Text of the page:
resources) and prime minister will continue right up until the moment when
it becomes definitively clear whether Viktor Andriyovych is capable of being
re-elected for a second term at nationwide elections or not. And that is
still about a year and a half away.                -30-
[return to index] [Action Ukraine Report (AUR) Monitoring Service]

Ukrainian News Agency, Kyiv, Ukraine, Monday, October 23, 2006
KYIV – Political experts believe that Presidential Secretariat First Deputy
Chief Arsenii Yatseniuk is the main candidate for the post of council
chairman of the Our Ukraine People’s Union party (OUPU).

“To date, Yatseniuk is candidate number one,” said Volodymyr Fesenko,
chairman of the Center for Applied Political Studies.

Likewise, Oles Donii, who heads the Center for Political Values Research,
thinks that President Viktor Yuschenko, an honorary chairman of the OUPU,
regards Yatseniuk as the party leader.

“According to the latest reports, the president insists on Arsenii Yatseniuk
leading Our Ukraine,” Donii said.  Vadym Karasiov, head of the Institute of
Global Strategies, said that Yatseniuk’s candidacy, like some other new
people in the party, is good because of his positive image.

“They must be new promising, optimistic managerial persons associated with
optimism rather than defeats, scandals and anti-ratings,” he said.

At the same time, Yatseniuk has some minuses like the lack of experience in
managing and developing the party, insufficient support inside the OUPU
itself and a deficit of time because of his post at the President’s

“He could become an artificial leader whom a significant part of the party
might not accept. I don’t even mention the heads, the founders of Our
Ukraine. A significant part of the party might not accept him, despite the
fact that his is a favorite of Yuschenko. Yatseniuk has got one more
problem. He has absolutely no experience in party work,” Fesenko opined.

At the same time, Yatseniuk may become a good candidate for the top position
on the election list of the party and this is the strong side of the idea of
appointing him as party leader, Donii added. “As a PR product, he is winning
lot,” he said.

The second likely candidate is parliamentary deputy Viacheslav Kyrylenko,
the third one is Mykola Katerynchuk, Fesenko said.

The latter, however, is believed by experts to have insufficient support
inside the party and among the president’s entourage.
Moreover, Katerynchuk prefers Yulia Tymoshenko as the leader for the
opposition camp, while Our Ukraine does not like it, Fesenko added.

“Our Ukraine is not only a pro-Yuschenko party, it is an anti-Tymoshenko
party. This is the specifics that people often forget about. It is true,
Katerynchuk has become the symbol of Our Ukraine renewal, criticism of the
heads, but he has insufficient support either on the part of Yuschenko’s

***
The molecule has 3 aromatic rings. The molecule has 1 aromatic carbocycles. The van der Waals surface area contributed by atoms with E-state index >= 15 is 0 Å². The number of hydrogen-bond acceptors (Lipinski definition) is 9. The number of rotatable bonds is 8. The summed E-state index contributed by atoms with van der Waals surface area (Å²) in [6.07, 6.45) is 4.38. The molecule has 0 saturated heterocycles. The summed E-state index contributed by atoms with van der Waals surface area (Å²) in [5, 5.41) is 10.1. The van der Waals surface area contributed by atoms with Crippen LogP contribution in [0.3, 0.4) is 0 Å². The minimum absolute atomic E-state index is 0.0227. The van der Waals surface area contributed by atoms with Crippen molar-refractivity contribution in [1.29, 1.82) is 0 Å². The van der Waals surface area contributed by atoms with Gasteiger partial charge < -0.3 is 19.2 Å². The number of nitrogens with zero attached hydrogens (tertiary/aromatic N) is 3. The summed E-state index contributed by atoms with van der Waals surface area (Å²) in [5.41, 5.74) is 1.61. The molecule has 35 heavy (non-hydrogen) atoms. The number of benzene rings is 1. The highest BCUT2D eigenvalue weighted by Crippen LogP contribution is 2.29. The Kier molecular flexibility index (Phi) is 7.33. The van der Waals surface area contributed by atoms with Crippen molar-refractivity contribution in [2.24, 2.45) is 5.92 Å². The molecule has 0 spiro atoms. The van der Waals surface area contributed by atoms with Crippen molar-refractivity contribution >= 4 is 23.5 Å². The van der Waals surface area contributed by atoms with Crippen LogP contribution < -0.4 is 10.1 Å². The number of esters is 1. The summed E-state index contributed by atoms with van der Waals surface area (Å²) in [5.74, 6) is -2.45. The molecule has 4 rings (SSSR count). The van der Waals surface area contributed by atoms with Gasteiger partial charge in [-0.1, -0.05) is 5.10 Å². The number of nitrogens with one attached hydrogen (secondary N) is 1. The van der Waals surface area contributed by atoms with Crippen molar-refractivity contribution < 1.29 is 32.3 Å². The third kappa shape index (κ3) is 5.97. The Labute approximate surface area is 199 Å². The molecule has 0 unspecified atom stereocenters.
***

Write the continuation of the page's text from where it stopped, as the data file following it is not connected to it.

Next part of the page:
circle or inside the party,” the analyst said.

Despite this, the political exerts forecast that Katerynchuk will retain his
high position in the party, so as current OUPU leader Roman Bezsmertnyi
owing to his experience, knowledge and ability to maintain balance between
different influential groups inside the party.

Karasiov expects these three politicians to take top posts in the party: the
post of political council head, the post of presidium head and the post of
executive committee head. “It will help achieve balance at the management
level,” he said.

The experts agreed on the point that Presidential Secretariat Chief Viktor
Baloha may become one of the party heads thanks to his perfect
organizational skills.

They do not think Internal Affairs Minister Yurii Lutsenko will appear at
the head of the OUPU as the president’s protege.

It could only be possible if he resigned from the ministerial post and if
Yuschenko requested him directly, Fesenko commented.
Analyzing the candidacy of Lutsenko, Fesenko said that he will not be
accepted in the party; besides, Lutsenko has an ambition to create his own
political project.

The experts believe that despite changes inside the party, MPs Petro
Poroshenko, Oleksandr Tretiakov, Mykola Martynenko, David Zhvania and
Zaporizhia Region Governor Yevhen Chervonenko – all of them were involved in
the September 2005 scandal following corruption accusations – will remain in
the party.

“They don’t want to go and nobody can make them going,” Karasiov stated,
pointing to the influence of these politicians on regional chapters of the
party and party factions, and their contribution to the OUPU budget.

“The fact that the president has decided to build it [the political project]
on renewal of Our Ukraine means that they can be pushed aside for a certain
period of time, but not expelled,” Donii said.

Fesenko noted that these politicians are the people who finance the OUPU

and are important to the party from this point of view. In his opinion, the
party needs to find alternative sources of financing if it wants to reform.

“As an option, involvement of DIU in financing is possible, but it shouldn’t
be ruled out that Pinchuk’s or Pryvat’s money could be there based on the
principle of diversification of the sources of financing. This is one of the
most important guidelines for rebuilding the OU activity – to make it
independent from Poroshenko, Tretiakov and Martynenko,” Fesenko said.

As Ukrainian News earlier reported, the OUPU has postponed the election of
party heads and consideration of statute changes from October 21 to three
weeks later.

Yatseniuk joined the OUPU on October 19. Katerynchuk heads the executive
committee of the party; Bezsmertnyi heads its council and presidium.
[return to index] [Action Ukraine Report (AUR) Monitoring Service]

THE ISCIP ANALYST, An Analytical Review, Volume XIII, Number 3,
Institute for the Study of Conflict, Ideology & Policy at Boston University,
Boston, MA, Thursday, 19 October 2006

On Tuesday, the pro-presidential political bloc Our Ukraine (OU) registered
as an opposition party in Ukraine’s parliament. (1)  President Viktor
Yushchenko’s bloc officially pulled out of previous agreements with Prime